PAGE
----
The Supreme Court on Tuesday gave the Centre four days instead of four weeks to file its reply to the review petitions filed in the Rafale case and allowed Congress president Rahul Gandhi to file a “good affidavit” in a related contempt case after the judges said they weren’t convinced by his expression of regret on the matter.
Attorney general KK Venugopal sought four weeks’ time to file the Centre’s reply. The bench, headed by Chief Justice of India (CJI) Ranjan Gogoi, directed the government to file its reply by May 4 and posted the matter for hearing on May 6. The bench, also comprising justice Sanjay Kaul and justice KM Joseph, sought the Centre’s reply on a separate plea by the petitioner to initiate perjury action against officials who allegedly misguided the apex court in the Rafale case.
Venugopal told the court: “The Centre has circulated a letter in the review petition for adjournment of the proceedings. We need time to file counter in the review petition. No formal notices have been issued.”
On December 14, the Supreme Court dismissed all petitions seeking a court-monitored probe of the ~59,000 crore Rafale fighter jet deal with France, saying that there was no occasion to doubt the decision-making process in the deal. The petitioners, former Union ministers Yashwant Sinha and Arun Shourie and advocate Prashant Bhushan, moved the Supreme Court for a review of the verdict.
The petition said the verdict contained errors and relied on incorrect claims made by the government in an unsigned note given in a sealed cover to the court.
On the contempt petition against Gandhi filed by the Bharatiya Janata Party’s (BJP) Meenakshi Lekhi, the CJI told the Congress president’s lawyer Abhishek Manu Singhvi: “We have difficulty in understanding what you are trying to say [in the affidavit]. You make a statement and justify it. How can you attribute the statement to us? Where is the complete regret? You take 22 pages to express regret.”
Gandhi last week filed an affidavit to explain his first reaction to the April 10 court ruling on use of leaked defence ministry documents for the Rafale review petition. Gandhi then appeared to remark that the court said “Chowkidar chor hai [the watchman is a thief]”, repeating a slogan that he and the Congress have used to target Prime Minister Narendra Modi.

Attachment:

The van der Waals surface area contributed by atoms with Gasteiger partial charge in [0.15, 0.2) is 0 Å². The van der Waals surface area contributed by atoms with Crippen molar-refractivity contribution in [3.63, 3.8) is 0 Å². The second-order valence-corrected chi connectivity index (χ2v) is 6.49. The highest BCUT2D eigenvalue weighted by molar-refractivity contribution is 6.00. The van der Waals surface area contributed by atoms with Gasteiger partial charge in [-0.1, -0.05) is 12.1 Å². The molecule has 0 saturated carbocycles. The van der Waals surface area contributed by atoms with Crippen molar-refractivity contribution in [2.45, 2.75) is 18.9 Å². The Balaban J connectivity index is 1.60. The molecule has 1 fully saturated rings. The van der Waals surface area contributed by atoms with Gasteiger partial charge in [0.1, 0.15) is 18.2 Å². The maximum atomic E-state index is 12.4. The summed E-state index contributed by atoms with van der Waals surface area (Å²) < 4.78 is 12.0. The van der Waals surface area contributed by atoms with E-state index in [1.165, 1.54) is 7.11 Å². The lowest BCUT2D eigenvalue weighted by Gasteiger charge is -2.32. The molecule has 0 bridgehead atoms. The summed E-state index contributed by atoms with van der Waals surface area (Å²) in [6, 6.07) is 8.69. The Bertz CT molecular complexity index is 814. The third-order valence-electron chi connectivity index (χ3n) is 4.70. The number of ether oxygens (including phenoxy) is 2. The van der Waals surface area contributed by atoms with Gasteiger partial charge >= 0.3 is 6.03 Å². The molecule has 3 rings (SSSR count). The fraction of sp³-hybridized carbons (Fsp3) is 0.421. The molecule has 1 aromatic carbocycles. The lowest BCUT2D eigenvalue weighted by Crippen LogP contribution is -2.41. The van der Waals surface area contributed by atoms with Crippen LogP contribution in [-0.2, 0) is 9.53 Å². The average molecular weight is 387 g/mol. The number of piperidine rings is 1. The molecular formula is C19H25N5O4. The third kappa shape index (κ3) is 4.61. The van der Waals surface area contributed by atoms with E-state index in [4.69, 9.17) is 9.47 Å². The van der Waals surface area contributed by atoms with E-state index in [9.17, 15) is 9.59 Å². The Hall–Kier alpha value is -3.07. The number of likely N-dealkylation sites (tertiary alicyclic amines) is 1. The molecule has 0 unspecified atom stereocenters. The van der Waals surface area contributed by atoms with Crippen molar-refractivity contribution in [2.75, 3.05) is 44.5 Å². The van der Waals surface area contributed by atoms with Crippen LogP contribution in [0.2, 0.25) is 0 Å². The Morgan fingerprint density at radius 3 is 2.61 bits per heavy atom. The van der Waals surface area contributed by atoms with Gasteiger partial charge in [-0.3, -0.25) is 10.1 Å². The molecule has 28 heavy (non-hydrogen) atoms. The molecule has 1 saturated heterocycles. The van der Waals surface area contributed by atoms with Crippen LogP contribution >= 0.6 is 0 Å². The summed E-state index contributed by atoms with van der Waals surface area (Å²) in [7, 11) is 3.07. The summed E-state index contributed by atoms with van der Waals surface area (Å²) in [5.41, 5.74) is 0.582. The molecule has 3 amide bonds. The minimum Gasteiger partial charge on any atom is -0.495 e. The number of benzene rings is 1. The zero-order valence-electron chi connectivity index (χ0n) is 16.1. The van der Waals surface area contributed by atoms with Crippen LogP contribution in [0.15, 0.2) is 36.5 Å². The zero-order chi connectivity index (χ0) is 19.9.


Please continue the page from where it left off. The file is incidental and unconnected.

Gandhi has told the court that his remarks were not meant to obstruct administration of justice or scandalise the court in any manner. Gandhi also apologised for ascribing comments to the court and said this happened in the “heat of campaigning”.
CJI Gogoi questioned Gandhi’s latest affidavit and asked: “What is the meaning of expression of regret ?”
Justice Kaul said: “The affidavit is full of contradictions. At one point you say ‘I was misled by the situation’, at some other place you say something else. When you make a mistake, admit it.”
Singhivi tried to persuade the judges that Gandhi had clearly regretted the mistake and said:“Regret is same as apology, I have checked the dictionary. If there is a deficiency in the previous affidavit, please allow me to file a new affidavit. I will make a better affidavit. I sincerely apologise for attributing the comments to the Supreme Court.”
But when he didn’t satisfy the court, the senior lawyer offered to file a fresh affidavit.
Appearing for Lekhi, senior advocate Mukul Rohatgi asked the court to reject Gandhi’s affidavit and proceed against him. Rohatgi argued: “He has put words in the mouth of Supreme Court for political gains. Identical affidavit was filed 10 days back. This is the grossest form of contempt.”
Speaking to reporters later, Lekhi said: “His lawyer apologising on his behalf in the court is not enough. Rahul Gandhi should file a written affidavit seeking an apology. It is clear that our petition was right and they have committed a crime, they are trying to justify their crime, meaning they have no fear of the judiciary.”
The court will now hear the contempt case against Rahul Gandhi on May 10.
The National Democratic Alliance’s decision to enter an $8.7 billion government-to-government deal with France to buy 36 Rafale warplanes made by Dassault Aviation was announced in April 2015, with an agreement signed a little over a year later. This replaced the previous United Progressive Alliance (UPA) regime’s decision to buy 126 Rafale aircraft, 108 of which were to be made in India by state-owned Hindustan Aeronautics Ltd.
The deal has become controversial with the opposition, led by the Congress, claiming that the price at which India is buying Rafale aircraft now is ~1,670 crore for each, three times the ~526 crore, the initial bid by the company when the UPA was trying to buy the aircraft. It has also claimed the previous deal included a technology transfer agreement with HAL.
The NDA has not disclosed details of the price, but the UPA deal, struck in 2012, was not a viable one, former defence minister Manohar Parrikar has previously said, implying that it would have never been closed and that, therefore, any comparison was moot. Indeed, the UPA was not able to close the deal till 2014, largely over discussions related to pricing of items not included in the initial bid.